Carro Armato L6/40 PRM kit
Reviewed by Cookie Sewell
|Stock Number and Description||Carro Armato L6/40 PRM kit; Italeri 1/35 scale Kit No. 6469|
|Media and Contents:||257 parts (243 in tan styrene, 12 etched brass, 2 clear plastic) plus 48-page history and modeler’s guide|
|Price:||estimated price about US$59|
|Review Type:||First Look|
|Advantages:||first kit of this vehicle in this scale in styrene; partial interior useful as it is easy to open up and show details|
|Disadvantages:||track links very petite and will need care in removing them from the sprues; no engine|
|Recommendation:||Highly Recommended for Italian and North Africa fans|
The Italians had the same basic outlook on armored vehicles prior to WWII and as such created three different classes of vehicles: tankettes (carro veloce) or CV of a nominal three metric tons; light tanks (L) of six metric tons; and medium tanks (M) of 11-14 metric tons. The first were armed with one or two machine guns in 8mm to 13.2mm caliber; the second with a 20mm cannon and machine guns, and the third with 37-47mm guns. But like the prewar American tanks, by the time they went into combat they were woefully obsolete, and the Italians never did catch up with contemporary armored designs before the end of their war in 1943. (They did have some more promising designs on the way but the war ended for Italy before they got into series production and widespread use.)
The best information source so far on this unlucky little vehicle is happily the book which comes with the kit – according to it, by 1943 about 450 of these vehicles were built. Theoretically in the same class as the Soviet T-26, they were closed in concept and capability to the Soviet T-60 and not as well designed. Only a few survived the war and one of them is used in this book as a photo reference for modelers. (The book also includes manual diagrams for those who want to “tweak” the kit, a great idea!)
Italeri made a splash in the modeling world 33 years ago when they released their M13/40 medium tank kit. While it was later noted as having a number of flaws and problems, it was a step ahead of anything else on the market at the time and did make Tamiya wake up to the fact they now had a worthy competitor. (They later produced their own M13/40, and modelers still argue about which one is better on the internet.) But other than the Semovente 75/18 they never produced any other Italian armor kits until today with the release of the L6/40 light tank.
This kit is not as earthshaking as the M13/40 was in 1975, but it is a very nicely done kit in its own right and for fans of Italian armor a “must have.” It comes with an interior for the front part of the hull and the inside of the turret; while the rear engine access doors are separate there is no engine for the engine bay, so that will wait on the after-market boys.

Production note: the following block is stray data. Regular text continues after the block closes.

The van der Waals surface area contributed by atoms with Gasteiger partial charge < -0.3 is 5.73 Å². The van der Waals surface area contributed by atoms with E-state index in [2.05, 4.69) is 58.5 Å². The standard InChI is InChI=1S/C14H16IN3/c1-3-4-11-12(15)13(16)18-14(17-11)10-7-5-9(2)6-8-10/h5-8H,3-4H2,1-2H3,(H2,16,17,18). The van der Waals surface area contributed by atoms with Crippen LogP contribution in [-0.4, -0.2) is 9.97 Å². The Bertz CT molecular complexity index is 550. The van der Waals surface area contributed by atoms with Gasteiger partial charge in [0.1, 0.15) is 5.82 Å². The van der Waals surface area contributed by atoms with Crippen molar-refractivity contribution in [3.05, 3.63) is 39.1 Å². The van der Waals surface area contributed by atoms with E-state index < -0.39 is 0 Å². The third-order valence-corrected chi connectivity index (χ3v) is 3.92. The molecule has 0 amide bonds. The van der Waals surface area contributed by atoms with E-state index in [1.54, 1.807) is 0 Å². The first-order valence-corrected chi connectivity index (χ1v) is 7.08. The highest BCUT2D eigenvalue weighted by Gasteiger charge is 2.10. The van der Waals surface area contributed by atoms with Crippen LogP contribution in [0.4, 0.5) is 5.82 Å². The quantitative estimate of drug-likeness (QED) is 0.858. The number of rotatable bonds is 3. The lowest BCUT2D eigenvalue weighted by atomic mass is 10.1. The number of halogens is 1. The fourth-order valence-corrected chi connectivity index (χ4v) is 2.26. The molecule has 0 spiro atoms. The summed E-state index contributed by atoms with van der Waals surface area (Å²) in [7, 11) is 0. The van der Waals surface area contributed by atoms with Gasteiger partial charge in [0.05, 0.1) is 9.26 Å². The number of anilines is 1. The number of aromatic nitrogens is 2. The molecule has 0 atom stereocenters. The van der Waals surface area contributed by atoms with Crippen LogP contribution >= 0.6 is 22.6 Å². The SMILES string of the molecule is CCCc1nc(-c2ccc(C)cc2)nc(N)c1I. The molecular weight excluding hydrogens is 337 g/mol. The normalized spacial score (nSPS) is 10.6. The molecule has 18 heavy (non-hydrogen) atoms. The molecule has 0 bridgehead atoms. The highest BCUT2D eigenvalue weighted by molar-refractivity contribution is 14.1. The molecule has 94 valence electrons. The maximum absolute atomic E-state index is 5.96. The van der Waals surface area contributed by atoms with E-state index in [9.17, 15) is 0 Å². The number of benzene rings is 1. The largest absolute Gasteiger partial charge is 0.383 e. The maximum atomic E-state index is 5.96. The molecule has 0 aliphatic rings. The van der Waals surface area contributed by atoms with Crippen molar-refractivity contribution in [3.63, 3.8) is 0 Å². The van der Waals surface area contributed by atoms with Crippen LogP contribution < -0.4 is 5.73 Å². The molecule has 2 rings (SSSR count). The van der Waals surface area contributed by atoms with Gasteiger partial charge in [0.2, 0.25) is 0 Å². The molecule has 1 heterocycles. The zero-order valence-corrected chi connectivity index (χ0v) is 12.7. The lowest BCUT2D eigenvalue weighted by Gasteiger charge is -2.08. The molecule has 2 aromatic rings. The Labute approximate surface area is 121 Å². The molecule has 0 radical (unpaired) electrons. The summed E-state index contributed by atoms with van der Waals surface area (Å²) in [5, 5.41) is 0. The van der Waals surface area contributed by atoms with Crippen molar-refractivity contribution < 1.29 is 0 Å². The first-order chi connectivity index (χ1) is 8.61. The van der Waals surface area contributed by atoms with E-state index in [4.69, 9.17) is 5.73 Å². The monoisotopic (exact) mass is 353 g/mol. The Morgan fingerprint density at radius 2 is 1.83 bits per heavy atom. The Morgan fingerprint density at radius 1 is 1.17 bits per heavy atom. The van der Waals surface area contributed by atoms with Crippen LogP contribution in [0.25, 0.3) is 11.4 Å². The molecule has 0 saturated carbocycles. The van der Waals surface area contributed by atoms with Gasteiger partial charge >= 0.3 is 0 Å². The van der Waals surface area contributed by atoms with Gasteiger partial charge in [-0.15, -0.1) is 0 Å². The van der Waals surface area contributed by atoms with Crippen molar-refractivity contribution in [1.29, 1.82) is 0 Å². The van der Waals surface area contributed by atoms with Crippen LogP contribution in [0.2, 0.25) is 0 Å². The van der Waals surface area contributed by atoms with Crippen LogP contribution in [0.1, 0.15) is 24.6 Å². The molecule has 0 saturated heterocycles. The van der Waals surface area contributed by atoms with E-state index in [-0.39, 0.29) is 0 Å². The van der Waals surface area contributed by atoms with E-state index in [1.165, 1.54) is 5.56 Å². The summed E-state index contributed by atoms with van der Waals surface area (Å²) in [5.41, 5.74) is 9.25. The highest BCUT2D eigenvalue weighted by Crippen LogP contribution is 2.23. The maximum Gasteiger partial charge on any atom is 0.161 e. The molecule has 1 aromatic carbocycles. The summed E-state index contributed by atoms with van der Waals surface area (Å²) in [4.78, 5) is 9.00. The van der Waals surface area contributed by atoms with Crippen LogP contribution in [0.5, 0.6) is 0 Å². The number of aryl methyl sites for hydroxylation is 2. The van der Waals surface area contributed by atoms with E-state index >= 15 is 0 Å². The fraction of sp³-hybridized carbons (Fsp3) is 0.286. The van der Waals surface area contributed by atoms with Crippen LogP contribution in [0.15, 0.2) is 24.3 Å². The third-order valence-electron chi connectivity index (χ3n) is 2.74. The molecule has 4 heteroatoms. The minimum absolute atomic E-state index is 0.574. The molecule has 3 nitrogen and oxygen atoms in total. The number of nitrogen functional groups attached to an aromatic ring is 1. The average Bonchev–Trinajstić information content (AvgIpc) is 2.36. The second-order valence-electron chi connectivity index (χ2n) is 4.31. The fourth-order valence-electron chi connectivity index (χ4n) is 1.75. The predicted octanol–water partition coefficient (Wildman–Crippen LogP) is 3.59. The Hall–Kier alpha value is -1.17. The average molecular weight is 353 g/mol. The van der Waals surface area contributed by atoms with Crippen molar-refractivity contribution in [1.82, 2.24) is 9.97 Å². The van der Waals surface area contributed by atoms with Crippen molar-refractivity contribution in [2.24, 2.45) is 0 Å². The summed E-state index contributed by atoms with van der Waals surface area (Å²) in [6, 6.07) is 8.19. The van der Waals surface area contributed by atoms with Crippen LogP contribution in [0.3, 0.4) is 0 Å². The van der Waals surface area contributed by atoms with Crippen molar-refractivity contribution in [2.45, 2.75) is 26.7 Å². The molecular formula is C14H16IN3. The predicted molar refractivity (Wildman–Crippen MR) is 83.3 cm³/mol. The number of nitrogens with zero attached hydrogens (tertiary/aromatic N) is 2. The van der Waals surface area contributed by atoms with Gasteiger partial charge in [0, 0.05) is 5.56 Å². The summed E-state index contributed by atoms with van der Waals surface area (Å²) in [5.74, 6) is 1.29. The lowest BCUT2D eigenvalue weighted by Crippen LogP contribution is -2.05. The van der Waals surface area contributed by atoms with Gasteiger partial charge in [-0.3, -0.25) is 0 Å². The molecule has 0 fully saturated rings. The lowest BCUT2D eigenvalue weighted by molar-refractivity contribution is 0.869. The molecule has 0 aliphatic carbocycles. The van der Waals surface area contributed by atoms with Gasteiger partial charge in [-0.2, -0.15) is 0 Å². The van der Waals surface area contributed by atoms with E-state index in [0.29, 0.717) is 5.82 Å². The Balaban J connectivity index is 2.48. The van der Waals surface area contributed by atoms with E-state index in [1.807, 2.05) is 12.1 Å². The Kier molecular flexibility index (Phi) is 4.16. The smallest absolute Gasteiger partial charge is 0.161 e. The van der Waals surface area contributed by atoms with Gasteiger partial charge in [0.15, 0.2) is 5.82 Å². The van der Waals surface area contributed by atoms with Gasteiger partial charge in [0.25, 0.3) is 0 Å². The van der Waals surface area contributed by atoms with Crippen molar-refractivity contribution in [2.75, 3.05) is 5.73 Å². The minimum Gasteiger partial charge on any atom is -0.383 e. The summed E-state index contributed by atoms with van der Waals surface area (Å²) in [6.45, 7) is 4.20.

The moldings are of a higher standard than some recent Italeri kits and there is even rivet detail INSIDE the turret shell, as a matter of reference. Most of the ejector pin marks are in inconspicuous places so not a major problem. Some parts such as the 20mm Breda cannon are simplified so perhaps some may want to wait on an after-market detail set.
The tracks are “link and length”, but as with the original are very small and narrow or about the size of 1/72 scale main battle tank sized links. Extreme care will be needed in removing the single links for “wrapping” the tracks though as Italeri has the sprue connections in the center of the sides of the links rather than on their ends. While I think they did this to ensure a good and complete link would be formed, it makes it more difficult to get a clean cut. As these links have to “nest” one inside the one in front of it they also will have to be cleaned up, so plan on taking some time to get it right.
The suspension can be adjusted if desired and left partially working, which can help in installing the tracks but at least with “link and length” will not cause the bowing that other Italeri suspensions caused with vinyl tracks.
There are five different finishing options provided in the kit: 31st Mechanized Regiment, Balkans, September 1943 (tricolor with white rectangles and a cartoon lion); 31st Mechanized Regiment, June 1943 (tricolor with white circles and Mickey Mouse; however on this decal sheet Mickey has gone “blind” as the eyes were left out!); Novara Lancers, North Africa 1942 (sand with eagle insignia and white 2); 67th Bersaglieri Battalion, Russia 1942 (sand and green with blue rectangles); and German Anti-Partisan forces, Balkans 1944 (tricolor with crosses).
From the breakout of the parts the answer is yes, Italeri obviously plans to follow this kit up with the Semovente da 47/32 tank destroyer variant.
Overall the kit is nicely done and while a bit pricey to some does come with the book, which would easily got for $18 or more on its own. With obscure items, kudos to Italeri for using this method of helping modelers get good references with the kit!
A 47 Lower hull details
B 81x2 Suspension and tracks
C 10 Upper hull details
D 8 Turret
E 16 Turret interior and guns
CL 2 Clear styrene
PH 12 Etched brass
Thanks to Ed Sexton of MRC for the review sample